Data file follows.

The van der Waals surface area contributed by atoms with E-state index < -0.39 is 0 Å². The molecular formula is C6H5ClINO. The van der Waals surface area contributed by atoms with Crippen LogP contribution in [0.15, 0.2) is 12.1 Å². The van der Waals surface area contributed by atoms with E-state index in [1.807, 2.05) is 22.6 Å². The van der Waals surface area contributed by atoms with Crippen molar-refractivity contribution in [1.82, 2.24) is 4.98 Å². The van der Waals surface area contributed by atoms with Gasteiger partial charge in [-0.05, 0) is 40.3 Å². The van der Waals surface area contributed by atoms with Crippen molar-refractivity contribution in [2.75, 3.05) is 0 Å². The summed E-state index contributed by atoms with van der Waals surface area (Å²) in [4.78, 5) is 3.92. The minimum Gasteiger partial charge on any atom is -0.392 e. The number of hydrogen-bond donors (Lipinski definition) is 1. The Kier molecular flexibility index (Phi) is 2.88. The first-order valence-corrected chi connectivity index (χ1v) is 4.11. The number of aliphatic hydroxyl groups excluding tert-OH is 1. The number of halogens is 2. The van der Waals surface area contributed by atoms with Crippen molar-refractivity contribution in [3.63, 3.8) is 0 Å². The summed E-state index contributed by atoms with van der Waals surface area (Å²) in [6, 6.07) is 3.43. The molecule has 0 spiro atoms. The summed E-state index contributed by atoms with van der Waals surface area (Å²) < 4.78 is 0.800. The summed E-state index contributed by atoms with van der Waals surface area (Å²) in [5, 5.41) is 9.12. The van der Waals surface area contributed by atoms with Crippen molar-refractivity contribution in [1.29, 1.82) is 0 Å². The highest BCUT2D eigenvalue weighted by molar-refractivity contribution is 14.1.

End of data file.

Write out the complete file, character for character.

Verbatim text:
The van der Waals surface area contributed by atoms with E-state index < -0.39 is 0 Å². The molecular formula is C6H5ClINO. The van der Waals surface area contributed by atoms with Crippen LogP contribution in [0.15, 0.2) is 12.1 Å². The van der Waals surface area contributed by atoms with E-state index in [1.807, 2.05) is 22.6 Å². The van der Waals surface area contributed by atoms with Crippen molar-refractivity contribution in [1.82, 2.24) is 4.98 Å². The van der Waals surface area contributed by atoms with Gasteiger partial charge in [-0.05, 0) is 40.3 Å². The van der Waals surface area contributed by atoms with Crippen molar-refractivity contribution in [2.75, 3.05) is 0 Å². The summed E-state index contributed by atoms with van der Waals surface area (Å²) in [4.78, 5) is 3.92. The minimum Gasteiger partial charge on any atom is -0.392 e. The number of hydrogen-bond donors (Lipinski definition) is 1. The Kier molecular flexibility index (Phi) is 2.88. The first-order valence-corrected chi connectivity index (χ1v) is 4.11. The number of aliphatic hydroxyl groups excluding tert-OH is 1. The number of halogens is 2. The van der Waals surface area contributed by atoms with Crippen molar-refractivity contribution in [3.63, 3.8) is 0 Å². The summed E-state index contributed by atoms with van der Waals surface area (Å²) in [6, 6.07) is 3.43. The molecule has 0 spiro atoms. The summed E-state index contributed by atoms with van der Waals surface area (Å²) < 4.78 is 0.800. The summed E-state index contributed by atoms with van der Waals surface area (Å²) in [5, 5.41) is 9.12. The van der Waals surface area contributed by atoms with Crippen molar-refractivity contribution in [1.29, 1.82) is 0 Å². The highest BCUT2D eigenvalue weighted by molar-refractivity contribution is 14.1.